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1

Essential Qualification: [NOTE: I am fully aware that what follows may be seen as off topic to this question, however I have enough experience with "messianic" groups and their beliefs to know that this is an absolutely essential qualification to make regarding this question.] While the previous answer is sound indeed, many have tried to apply this ...


0

Nusach ashkenaz in artscroll is slightly misleading. 'Nusach ashkenaz' implies the german nusach when really it's minhag polin/lita. So the ashkenaz of artscroll is according to the litvish custom. If you find a siddur that's published in germany or hungary and says "nusach ashkenaz" it will be slightly different


0

The double knot at the top is midoraisa. That's what fulfills the mitzvah The other knots developed and became custom. Some are based on the ari z"l and other kabbalistic sources but it doesn't matter if you have that first double knot. A bigger question would be wearing wool or cotton. http://steinsaltz.org/learning.php?pg=Daf_Yomi&articleId=2302


1

With the issue mainly being in the Chumash (The Five Books of Moses), the Lev Tahor community's publishing house, Hotzaas Daas, has recently published a Hebrew-only Chumash using a revised numbering system without any problematic divisions.


2

The Koren Tanach (a.ka.a the Jerusalem bible with its English translation) has both divisions; the original one on the outside margin of the page, and the popular one on the inside.


11

There is a teshuva of the Rema in which he writes that if you find a Teshuva of the Gaonim, you could follow its opinion. I asked R' Zvi Berkowitz about this and he said this was restricted specifically to the period of the Gaonim, because the Rishonim themselves (on whom much of our codification is based) would have taken the position of the Gaon into ...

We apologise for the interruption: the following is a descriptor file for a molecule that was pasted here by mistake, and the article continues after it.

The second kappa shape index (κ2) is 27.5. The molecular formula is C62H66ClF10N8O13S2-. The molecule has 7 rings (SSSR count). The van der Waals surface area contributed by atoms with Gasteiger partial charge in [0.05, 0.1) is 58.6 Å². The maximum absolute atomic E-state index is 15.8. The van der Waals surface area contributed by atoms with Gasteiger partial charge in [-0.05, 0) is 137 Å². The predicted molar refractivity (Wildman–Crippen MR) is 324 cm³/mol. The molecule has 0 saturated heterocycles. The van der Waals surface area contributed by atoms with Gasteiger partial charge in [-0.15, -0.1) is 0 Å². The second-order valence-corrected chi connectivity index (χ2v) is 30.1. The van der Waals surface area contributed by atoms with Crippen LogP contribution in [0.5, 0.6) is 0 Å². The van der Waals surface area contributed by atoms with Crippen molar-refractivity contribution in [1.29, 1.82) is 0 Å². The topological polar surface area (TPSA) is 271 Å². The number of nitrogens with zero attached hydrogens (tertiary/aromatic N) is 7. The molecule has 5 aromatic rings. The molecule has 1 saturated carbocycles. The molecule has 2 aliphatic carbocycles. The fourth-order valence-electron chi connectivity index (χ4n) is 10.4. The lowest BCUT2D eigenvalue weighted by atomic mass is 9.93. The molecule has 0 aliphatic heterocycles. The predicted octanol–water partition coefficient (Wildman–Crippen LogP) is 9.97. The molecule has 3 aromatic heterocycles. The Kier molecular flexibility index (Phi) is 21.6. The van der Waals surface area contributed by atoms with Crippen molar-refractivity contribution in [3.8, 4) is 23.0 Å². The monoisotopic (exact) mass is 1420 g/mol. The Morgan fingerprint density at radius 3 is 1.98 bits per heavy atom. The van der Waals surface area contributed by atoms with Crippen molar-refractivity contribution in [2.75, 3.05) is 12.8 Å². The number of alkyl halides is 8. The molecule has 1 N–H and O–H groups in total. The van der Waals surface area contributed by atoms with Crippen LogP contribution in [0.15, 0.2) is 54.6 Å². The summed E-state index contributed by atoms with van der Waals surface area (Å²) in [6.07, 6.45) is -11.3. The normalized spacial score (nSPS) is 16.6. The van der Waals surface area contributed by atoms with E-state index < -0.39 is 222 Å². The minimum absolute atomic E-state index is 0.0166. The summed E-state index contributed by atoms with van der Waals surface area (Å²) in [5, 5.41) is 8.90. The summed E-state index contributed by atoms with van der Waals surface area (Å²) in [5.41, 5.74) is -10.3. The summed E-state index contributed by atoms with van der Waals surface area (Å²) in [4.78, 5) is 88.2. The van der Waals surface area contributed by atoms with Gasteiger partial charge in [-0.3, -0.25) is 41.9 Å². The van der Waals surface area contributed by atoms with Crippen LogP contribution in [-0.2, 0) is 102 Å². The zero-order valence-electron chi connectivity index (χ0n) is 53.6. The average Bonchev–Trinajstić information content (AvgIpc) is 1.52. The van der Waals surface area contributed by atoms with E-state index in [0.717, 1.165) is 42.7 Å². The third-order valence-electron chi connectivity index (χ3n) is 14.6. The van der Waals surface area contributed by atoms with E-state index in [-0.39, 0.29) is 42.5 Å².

0

The Shaim HaGedolim from the Chida brings three opinions regarding who his teacher was. One is Rav Hai Gaon, another is Rabbeinu Chananal, and the third is Rabbi Yehuda Ben Meir HaKohen HaZakein who is called Rabbeinu Leontin. The entry for the latter has no biographical information, but under Rabbeinu Leontai it says in the notes that this is an Italian ...


2

From this article on early roots of Jewish life in Germany, it sounds like Rabeinu Gershom himself wrote about Rabbi Yehudah ben Rabbi Meir HaKohein (aka Rabbi Leontin) in one of his teshuvos, that it was "...Rabbi Leon who taught me the majority of his learning."



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